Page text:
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    The Seventh Tower by Garth Nix has a strong female character as the deuterotagonist and she gets her own POV in a couple of books. Quite YA though.

    Tamora Pierce is great. I reread the Circle and Circle Opens series recently and they're quite good. More dark and morally complex than I remembered, too.
     
  6. The Iron Rose

    The Iron Rose Headmaster

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    I feel you on the YA bit. Try Andre Norton and Mercedes Lackey's Elvenbane series. I've not read it in years, but I remember it being superb. I think I have digital copies on my hard drive, if you've an e-reader.

    Beyond that I'm a bit at a loss myself I'm afraid! I don't get to read nearly as much as I used to. To my embarrassment... It's mostly fanfic and 40K genre schlock, and much as I love FemShep, I don't think that fanfiction really counts.

    I'll ask some friends of mine, come up with some recommendations.

    Also lol Anita Blake. How I wish those books were good. The October Daye series is somewhat Dresden-y and not half bad. Marla Mason too, though it got significantly dumber in the later books.
     
  7. Shinysavage

    Shinysavage Madman With A Box ~ Prestige ~

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    13thadaption: have you read any of Kate Griffin's books? Her 'Magicals Anonymous' series is female led, and really good - although it is a spin-off from her 'Matthew Swift series, and it might work a little better with knowledge of that series too.
     
  8. Majube

    Majube High Inquisitor

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    The The Birthmarked series is decent, I really enjoyed the first in the series but I'd recommend it only if you can stand YA.

    As a kid one of my favourite books by a female was The Princess Academy book. Pretty awesome, even if in retrospect it's a bit mundane, in that its small-focused. If you can enjoy a sort of children's book it's pretty great. Well, to be honest rereading it, you can still read it as an adult it stands up pretty well.

    Besides that False Princess -I don't know if this one's written by a girl- yeah it has another princess title but I think it's the least of my 3 recs, though it sadly has very little world building, the plot isn't really complex and the plot twists are pretty obvious, really the main reason I prize it above the others is the more obvious (I have no idea how I missed the obvious fantasy in the princess academy) fantasy aspect. In a small way all are coming of age tales and were enjoyable for me on the first read through so try to keep your SOD and you'll probably enjoy.
     
    Last edited: Dec 28, 2016
  9. Aekiel

    Aekiel Angle of Mispeling ~ Prestige ~ DLP Supporter

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    13thadaption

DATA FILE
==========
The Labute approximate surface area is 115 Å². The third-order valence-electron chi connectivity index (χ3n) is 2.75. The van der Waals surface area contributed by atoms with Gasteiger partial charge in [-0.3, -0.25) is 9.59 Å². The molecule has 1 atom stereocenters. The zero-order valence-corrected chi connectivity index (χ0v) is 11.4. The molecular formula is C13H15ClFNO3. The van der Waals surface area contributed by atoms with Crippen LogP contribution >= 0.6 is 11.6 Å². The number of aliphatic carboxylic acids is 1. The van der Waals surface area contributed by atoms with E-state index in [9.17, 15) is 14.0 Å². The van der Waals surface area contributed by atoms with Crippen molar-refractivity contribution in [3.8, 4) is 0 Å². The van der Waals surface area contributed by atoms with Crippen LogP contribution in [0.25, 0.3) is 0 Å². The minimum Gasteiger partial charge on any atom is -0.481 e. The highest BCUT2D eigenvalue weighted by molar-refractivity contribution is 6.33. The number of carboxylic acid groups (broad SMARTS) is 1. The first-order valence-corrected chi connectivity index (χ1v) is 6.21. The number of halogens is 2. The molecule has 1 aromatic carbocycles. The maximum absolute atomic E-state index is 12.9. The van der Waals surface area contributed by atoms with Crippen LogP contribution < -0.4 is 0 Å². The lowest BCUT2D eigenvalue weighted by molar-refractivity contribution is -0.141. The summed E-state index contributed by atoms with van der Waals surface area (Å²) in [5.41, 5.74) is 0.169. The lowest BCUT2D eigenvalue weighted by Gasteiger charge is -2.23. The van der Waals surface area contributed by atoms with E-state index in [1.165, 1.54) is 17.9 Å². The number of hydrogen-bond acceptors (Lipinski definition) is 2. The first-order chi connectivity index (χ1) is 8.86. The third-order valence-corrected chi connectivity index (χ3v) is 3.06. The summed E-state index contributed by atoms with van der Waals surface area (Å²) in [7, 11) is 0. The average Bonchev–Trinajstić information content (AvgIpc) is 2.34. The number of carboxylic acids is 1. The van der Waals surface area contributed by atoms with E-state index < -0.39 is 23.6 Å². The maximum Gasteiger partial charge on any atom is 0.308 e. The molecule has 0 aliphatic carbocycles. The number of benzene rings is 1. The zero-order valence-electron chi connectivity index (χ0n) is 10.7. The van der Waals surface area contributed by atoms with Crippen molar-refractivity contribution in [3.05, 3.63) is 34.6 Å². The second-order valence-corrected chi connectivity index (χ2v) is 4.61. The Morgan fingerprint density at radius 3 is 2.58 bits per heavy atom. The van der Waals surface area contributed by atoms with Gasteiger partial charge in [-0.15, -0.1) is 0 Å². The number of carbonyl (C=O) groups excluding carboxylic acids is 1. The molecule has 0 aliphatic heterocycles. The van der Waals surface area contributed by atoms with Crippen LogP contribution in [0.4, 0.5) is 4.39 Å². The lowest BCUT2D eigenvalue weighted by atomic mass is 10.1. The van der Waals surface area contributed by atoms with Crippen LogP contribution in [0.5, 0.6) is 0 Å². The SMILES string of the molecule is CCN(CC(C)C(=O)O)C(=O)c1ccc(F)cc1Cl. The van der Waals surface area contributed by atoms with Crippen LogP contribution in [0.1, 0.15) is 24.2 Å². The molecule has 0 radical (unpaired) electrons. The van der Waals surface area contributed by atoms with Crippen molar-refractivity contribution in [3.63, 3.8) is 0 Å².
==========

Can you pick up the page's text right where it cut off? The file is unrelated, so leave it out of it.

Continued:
Mistborn. Just, Mistborn. Vin is the female lead who has character arcs throughout all three books and is the central character of an epic fantasy trilogy that I still enjoy re-reading. Kelsier, the mentor, is also fascinating to read about.

    The romance of the story isn't the best in the world, but I was willing to accept it because Sanderson's worldbuilding and the non-romantic character interactions were great. He gets better over time, but I'll fully admit that romance isn't his strong suit.

    Still, if you read it, you'll enjoy it. Guaranteed.
     
  10. 13thadaption

    13thadaption Seventh Year DLP Supporter

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    Read it. First book was pretty good, but Kelsier was the most interesting character. I honestly found the rest of the trilogy a bit of a slog. The focus seemed to move from character development to stretching the premise for all the intrigue it was worth. It's not like they weren't good books, as per usual for Sanderson the magic system in particular was superb, just not quite what I'm looking for.
    Read it up to book six? I heard One Salt Sea was the stand-out, so I kept with it that far. Honestly, if I want a Dresden stand in I'll go for Richard Kadrey's Sandman Slim stuff. It's like a PCP fueled grind-house version of Dresden, fairly ridiculous but entertaining if you can buy in.
    You know, I've looked at A Madness of Angels multiple times and never been quite able to convince myself to go for it. Maybe I'll pick up a copy.

    Other than that? I suppose I might give the Elvenbane series a try if I was hard up, but I really don't read books just so I can have a female protagonist. If I like a male-lead book better I go read that instead, and there are plenty of male-lead books I like. Which is how I ended up with my severely unbalanced library in the first place.

    See, the problem isn't strictly a lack of good female leads. It's a lack of good female leads in the books I'm interested in.